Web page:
Well, that depends on the amount the jobs pay, doesn't it? Have average salaries for manufacturing jobs (with respect to inflation) increased, decreased, or remained the same over the past 20 or so years?
That's how you can have an increase in the number of jobs while simultaneously collapsing a middle class. You can also convert full-time positions with benefits to part-time positions without, decrease sick and vacation days, require people lucky enough to have health benefits pay increasing amounts for them, etc., not to mention taking actions that simply raise stress in people's lives like making people work more erratic shifts, threatening them with off-shoring or outsourcing, basically any psychological gambit that makes the employee feel powerless - which has the follow-on effect of making them too cowed to asked for a fair share of the company's profits, again leading to less money for what was equivalent or better work. Plus that latter thing makes it less likely that workers would organize as a labor block or politically in their communities - a fine multiple win for the factory owners vs. their employees.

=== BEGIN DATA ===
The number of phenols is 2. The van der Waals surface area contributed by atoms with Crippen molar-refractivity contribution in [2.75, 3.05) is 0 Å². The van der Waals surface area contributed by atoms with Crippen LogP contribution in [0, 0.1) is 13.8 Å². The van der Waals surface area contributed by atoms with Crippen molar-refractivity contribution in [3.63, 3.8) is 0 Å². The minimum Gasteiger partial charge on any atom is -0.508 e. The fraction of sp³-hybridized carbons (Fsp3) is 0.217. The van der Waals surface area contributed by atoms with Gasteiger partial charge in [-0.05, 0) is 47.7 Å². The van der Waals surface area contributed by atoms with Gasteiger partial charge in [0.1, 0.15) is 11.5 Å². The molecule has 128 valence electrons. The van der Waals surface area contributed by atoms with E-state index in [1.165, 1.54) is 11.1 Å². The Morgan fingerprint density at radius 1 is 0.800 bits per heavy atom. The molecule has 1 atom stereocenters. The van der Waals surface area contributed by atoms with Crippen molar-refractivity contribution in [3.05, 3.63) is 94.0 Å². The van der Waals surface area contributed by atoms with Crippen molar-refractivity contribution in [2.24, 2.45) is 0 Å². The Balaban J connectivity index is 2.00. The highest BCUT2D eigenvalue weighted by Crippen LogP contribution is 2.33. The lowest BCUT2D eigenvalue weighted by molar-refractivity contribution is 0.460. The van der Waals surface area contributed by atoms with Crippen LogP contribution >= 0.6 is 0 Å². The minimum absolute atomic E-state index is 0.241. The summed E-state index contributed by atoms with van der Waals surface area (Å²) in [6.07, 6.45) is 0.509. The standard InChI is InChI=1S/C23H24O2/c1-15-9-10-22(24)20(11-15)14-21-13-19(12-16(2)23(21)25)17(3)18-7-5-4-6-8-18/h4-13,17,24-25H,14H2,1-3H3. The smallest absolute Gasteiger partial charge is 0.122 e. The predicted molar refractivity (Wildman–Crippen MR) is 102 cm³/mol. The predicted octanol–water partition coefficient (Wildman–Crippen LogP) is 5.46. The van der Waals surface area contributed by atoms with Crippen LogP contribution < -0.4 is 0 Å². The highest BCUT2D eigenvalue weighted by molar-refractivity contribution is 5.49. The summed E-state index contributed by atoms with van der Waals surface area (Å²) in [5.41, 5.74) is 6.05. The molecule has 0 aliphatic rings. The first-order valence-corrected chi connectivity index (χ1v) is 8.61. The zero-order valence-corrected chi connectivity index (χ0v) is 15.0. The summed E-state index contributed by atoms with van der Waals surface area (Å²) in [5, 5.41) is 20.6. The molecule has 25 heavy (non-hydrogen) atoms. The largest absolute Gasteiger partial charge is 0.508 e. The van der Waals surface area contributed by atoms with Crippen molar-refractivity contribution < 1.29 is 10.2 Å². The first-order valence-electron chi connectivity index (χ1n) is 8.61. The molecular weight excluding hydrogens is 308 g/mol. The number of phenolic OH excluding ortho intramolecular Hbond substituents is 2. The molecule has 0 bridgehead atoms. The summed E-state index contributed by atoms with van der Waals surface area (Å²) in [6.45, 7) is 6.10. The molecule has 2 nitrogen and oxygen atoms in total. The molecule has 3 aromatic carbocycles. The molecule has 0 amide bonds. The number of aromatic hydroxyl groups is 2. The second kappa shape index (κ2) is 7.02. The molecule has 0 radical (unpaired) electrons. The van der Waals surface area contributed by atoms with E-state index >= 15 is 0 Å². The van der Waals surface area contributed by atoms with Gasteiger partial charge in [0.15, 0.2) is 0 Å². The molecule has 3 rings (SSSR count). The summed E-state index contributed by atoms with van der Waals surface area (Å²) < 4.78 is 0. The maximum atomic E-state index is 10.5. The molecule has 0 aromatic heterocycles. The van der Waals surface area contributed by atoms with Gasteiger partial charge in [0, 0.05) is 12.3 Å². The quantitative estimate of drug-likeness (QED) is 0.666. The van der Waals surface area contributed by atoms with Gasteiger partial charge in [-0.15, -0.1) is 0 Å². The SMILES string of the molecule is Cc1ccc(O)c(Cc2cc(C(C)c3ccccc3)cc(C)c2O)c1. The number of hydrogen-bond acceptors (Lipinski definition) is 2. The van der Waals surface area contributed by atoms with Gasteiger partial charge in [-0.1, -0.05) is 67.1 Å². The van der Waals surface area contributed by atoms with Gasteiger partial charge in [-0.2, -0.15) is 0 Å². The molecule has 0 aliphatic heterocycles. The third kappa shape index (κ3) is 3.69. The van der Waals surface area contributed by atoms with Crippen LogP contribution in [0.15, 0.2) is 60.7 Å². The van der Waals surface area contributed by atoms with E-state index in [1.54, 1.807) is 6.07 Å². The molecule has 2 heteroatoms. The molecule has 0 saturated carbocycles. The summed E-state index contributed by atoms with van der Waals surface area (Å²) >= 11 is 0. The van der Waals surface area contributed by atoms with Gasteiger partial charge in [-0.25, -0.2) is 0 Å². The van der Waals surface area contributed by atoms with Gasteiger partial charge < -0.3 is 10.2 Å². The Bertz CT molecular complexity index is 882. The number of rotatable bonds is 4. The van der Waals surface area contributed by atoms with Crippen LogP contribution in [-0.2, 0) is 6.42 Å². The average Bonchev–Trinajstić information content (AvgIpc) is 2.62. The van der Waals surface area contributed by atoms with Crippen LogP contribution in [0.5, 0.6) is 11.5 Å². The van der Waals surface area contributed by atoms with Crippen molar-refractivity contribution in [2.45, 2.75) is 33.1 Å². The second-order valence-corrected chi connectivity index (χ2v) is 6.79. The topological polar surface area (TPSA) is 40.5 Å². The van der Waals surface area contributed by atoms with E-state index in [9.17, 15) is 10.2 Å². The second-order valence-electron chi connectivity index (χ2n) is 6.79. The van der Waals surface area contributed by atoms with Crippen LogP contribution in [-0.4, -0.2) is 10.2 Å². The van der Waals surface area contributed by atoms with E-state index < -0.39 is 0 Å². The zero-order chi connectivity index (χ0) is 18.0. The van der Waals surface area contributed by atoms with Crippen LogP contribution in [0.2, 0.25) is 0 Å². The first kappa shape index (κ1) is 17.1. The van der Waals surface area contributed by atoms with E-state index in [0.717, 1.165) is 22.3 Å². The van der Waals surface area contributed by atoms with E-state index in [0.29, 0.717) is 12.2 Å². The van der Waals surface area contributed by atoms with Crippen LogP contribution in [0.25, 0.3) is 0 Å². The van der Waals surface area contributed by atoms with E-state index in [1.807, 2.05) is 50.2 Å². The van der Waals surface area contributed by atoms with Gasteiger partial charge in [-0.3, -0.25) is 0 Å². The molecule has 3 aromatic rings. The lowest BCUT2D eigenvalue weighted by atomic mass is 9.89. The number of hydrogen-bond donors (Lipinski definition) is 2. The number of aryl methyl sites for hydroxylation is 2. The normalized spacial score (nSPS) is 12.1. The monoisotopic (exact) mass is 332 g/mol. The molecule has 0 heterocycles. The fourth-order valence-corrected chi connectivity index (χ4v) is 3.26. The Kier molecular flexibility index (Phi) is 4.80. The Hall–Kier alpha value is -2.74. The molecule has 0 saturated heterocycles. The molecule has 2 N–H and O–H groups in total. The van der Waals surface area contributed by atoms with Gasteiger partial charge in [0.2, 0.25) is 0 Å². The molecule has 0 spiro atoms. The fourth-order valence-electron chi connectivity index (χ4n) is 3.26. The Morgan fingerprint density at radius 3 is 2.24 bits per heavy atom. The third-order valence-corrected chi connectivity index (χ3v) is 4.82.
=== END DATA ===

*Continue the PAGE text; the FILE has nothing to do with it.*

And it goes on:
So yes, I can see several ways that a middle class can be hollowed out, even while increasing numbers of even worse, lower-paid jobs are created (and taken). That you don't see how this doesn't make things better for most demonstrates that either you are unaware of how the real world has been working for quite a while or you have some sort of odd ideological ax to grind.